Home Forums Destinations Asia Japan Discussion Artificial leg and Japanese shoe removal custom

14 replies, 8 voices Last updated by  Anonymous 11 months, 2 weeks ago
Viewing 5 posts - 11 through 15 (of 15 total)
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  • #709

    Accessible Japan
    Participant
    @AccessibleJapan

    Hello,

    I have been to tonnes of temples/shrines and, in general, the majority of sightseeing is outside with shoes on.  Even approaching the main hall (for praying) you mostly keep your shoes on.  You would only need to remove shoes when going inside, and that would likely only be if you had a special appointment (zen experience, tea ceremony etc).  So, I don’t think it is a huge issue.

    If you give us a list, we can look for info!

    Best

    AJ

    Accessible JapanFacebookTwitter

    #711

    katew
    Participant
    @KateW

    Hi AJ, wow that would be brilliant if you don’t mind please. They are visiting the following places. Thank you very much, I’d be very grateful for any information. Kate

     

    Kinkakuji Temple (Golden Pavilion)

    Heian Shrine

    Tenryu-ji Temple

    Todaiji Temple (Great Buddha)

    Kasuga Taisha Shrine

    Meiji Shrine

    Sensoji Temple

    #714

    Accessible Japan
    Participant
    @AccessibleJapan

    Hello,

    I am in Tokyo, so, Kyoto and Nara are only places I can recall from memory.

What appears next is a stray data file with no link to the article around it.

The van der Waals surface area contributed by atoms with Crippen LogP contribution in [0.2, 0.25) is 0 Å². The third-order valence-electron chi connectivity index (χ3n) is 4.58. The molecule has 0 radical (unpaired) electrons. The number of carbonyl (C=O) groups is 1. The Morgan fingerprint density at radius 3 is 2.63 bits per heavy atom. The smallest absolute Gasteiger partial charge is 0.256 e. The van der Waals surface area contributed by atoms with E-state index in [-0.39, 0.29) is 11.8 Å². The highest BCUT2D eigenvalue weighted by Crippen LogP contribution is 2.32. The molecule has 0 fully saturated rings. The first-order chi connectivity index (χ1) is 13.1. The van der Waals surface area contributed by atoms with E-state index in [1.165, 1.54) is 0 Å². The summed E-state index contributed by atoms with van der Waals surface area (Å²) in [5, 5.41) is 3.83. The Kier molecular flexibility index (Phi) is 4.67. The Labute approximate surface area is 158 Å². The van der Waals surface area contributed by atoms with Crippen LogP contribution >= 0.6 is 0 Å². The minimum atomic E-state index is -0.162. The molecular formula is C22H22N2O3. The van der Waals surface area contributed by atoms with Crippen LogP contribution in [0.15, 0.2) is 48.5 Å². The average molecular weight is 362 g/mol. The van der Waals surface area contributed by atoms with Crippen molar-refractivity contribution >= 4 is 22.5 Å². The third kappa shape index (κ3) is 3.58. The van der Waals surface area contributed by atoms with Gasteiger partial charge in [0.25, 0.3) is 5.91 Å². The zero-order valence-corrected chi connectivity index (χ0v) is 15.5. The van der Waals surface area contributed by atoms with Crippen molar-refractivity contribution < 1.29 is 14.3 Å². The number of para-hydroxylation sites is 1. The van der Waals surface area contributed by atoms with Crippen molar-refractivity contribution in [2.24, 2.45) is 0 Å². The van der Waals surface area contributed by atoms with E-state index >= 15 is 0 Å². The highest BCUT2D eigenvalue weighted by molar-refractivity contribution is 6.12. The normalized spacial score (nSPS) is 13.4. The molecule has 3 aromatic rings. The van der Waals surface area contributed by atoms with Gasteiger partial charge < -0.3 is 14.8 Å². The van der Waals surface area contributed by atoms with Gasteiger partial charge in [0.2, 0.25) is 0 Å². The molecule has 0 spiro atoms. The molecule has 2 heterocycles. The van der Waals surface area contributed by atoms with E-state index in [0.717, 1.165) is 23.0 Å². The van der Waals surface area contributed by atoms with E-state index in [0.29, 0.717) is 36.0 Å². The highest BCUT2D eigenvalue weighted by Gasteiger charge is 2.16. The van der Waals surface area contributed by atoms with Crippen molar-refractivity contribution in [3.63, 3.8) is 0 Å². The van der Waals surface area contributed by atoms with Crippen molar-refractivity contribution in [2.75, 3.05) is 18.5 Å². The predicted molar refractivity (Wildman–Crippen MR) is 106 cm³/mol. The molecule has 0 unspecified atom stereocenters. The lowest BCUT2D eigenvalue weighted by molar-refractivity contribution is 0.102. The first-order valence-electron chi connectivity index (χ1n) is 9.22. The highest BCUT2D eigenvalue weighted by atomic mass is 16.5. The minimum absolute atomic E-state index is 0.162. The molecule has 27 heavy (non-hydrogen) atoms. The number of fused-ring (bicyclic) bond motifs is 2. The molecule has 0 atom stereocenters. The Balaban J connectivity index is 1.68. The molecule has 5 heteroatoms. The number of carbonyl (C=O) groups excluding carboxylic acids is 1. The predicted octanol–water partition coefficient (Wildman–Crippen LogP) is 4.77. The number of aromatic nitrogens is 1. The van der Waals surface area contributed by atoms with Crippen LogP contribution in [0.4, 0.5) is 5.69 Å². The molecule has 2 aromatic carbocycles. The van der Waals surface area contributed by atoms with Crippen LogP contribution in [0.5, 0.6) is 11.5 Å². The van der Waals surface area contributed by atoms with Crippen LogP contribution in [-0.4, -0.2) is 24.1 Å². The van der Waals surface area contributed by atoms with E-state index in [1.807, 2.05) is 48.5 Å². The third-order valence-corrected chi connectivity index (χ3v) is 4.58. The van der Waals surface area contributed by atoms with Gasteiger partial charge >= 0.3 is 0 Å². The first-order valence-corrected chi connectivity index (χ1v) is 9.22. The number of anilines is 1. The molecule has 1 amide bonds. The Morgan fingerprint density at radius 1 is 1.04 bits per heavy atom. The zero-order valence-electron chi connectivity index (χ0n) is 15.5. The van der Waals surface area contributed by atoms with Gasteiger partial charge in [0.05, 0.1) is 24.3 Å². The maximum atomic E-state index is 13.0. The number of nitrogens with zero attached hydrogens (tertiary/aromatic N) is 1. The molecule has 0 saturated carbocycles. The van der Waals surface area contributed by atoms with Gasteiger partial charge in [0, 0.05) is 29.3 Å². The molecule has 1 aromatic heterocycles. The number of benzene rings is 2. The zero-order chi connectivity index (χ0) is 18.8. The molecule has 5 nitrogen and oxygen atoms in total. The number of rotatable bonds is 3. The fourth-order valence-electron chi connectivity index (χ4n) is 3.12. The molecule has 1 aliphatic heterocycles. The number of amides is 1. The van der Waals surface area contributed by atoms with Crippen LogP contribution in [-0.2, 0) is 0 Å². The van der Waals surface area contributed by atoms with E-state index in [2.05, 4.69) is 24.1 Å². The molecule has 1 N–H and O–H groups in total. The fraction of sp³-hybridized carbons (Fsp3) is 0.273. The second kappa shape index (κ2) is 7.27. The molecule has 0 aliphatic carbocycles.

For the following, you can read our reports:

    I have visited the following in my electric wheelchair and don’t remember any issues:

    • Heian Shrine
    • Todaiji Temple (Great Buddha)

    I cannot really comment on:

    • Tenryu-ji Temple
    • Kasuga Taisha Shrine

    For the most part, visiting a temple or shrine usually just involves walking around the grounds and praying at the main hall area – these are outside, so there is no issue with shoes.  The only reason you will likely need to go inside would be for a zen class etc which would normally require removing shoes.  However, people hear are very understanding. There are many many elderly citizens here, so this will not be their first encounter.

    I have visited many temples and shrines, and even as a wheelchair user who cannot get in every building, I have thoroughly enjoyed everything.